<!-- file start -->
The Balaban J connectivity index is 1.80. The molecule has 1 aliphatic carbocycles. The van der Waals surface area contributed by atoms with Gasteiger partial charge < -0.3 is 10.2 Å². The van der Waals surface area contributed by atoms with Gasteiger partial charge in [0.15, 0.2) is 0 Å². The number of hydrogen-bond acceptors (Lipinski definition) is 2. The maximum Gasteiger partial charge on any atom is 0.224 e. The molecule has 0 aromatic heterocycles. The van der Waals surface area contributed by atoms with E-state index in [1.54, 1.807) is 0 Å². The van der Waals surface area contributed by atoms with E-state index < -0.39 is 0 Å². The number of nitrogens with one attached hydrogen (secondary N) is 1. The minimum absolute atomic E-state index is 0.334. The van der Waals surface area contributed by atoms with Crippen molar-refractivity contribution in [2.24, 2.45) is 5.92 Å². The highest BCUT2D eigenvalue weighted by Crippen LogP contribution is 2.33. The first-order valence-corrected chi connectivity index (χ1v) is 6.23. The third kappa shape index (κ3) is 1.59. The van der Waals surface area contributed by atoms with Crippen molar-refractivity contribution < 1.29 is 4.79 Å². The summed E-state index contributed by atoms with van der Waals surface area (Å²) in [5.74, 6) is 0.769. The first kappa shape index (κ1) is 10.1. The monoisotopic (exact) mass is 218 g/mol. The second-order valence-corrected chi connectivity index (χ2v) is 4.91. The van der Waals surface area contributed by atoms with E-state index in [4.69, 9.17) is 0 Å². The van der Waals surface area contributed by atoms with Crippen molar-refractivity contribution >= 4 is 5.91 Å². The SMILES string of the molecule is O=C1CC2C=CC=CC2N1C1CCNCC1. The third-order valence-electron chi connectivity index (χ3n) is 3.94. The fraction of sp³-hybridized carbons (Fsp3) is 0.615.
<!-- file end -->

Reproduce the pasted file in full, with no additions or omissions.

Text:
The Balaban J connectivity index is 1.80. The molecule has 1 aliphatic carbocycles. The van der Waals surface area contributed by atoms with Gasteiger partial charge < -0.3 is 10.2 Å². The van der Waals surface area contributed by atoms with Gasteiger partial charge in [0.15, 0.2) is 0 Å². The number of hydrogen-bond acceptors (Lipinski definition) is 2. The maximum Gasteiger partial charge on any atom is 0.224 e. The molecule has 0 aromatic heterocycles. The van der Waals surface area contributed by atoms with E-state index in [1.54, 1.807) is 0 Å². The van der Waals surface area contributed by atoms with E-state index < -0.39 is 0 Å². The number of nitrogens with one attached hydrogen (secondary N) is 1. The minimum absolute atomic E-state index is 0.334. The van der Waals surface area contributed by atoms with Crippen molar-refractivity contribution in [2.24, 2.45) is 5.92 Å². The highest BCUT2D eigenvalue weighted by Crippen LogP contribution is 2.33. The first-order valence-corrected chi connectivity index (χ1v) is 6.23. The third kappa shape index (κ3) is 1.59. The van der Waals surface area contributed by atoms with Crippen molar-refractivity contribution < 1.29 is 4.79 Å². The summed E-state index contributed by atoms with van der Waals surface area (Å²) in [5.74, 6) is 0.769. The first kappa shape index (κ1) is 10.1. The monoisotopic (exact) mass is 218 g/mol. The second-order valence-corrected chi connectivity index (χ2v) is 4.91. The van der Waals surface area contributed by atoms with E-state index in [4.69, 9.17) is 0 Å². The van der Waals surface area contributed by atoms with Crippen molar-refractivity contribution >= 4 is 5.91 Å². The SMILES string of the molecule is O=C1CC2C=CC=CC2N1C1CCNCC1. The third-order valence-electron chi connectivity index (χ3n) is 3.94. The fraction of sp³-hybridized carbons (Fsp3) is 0.615.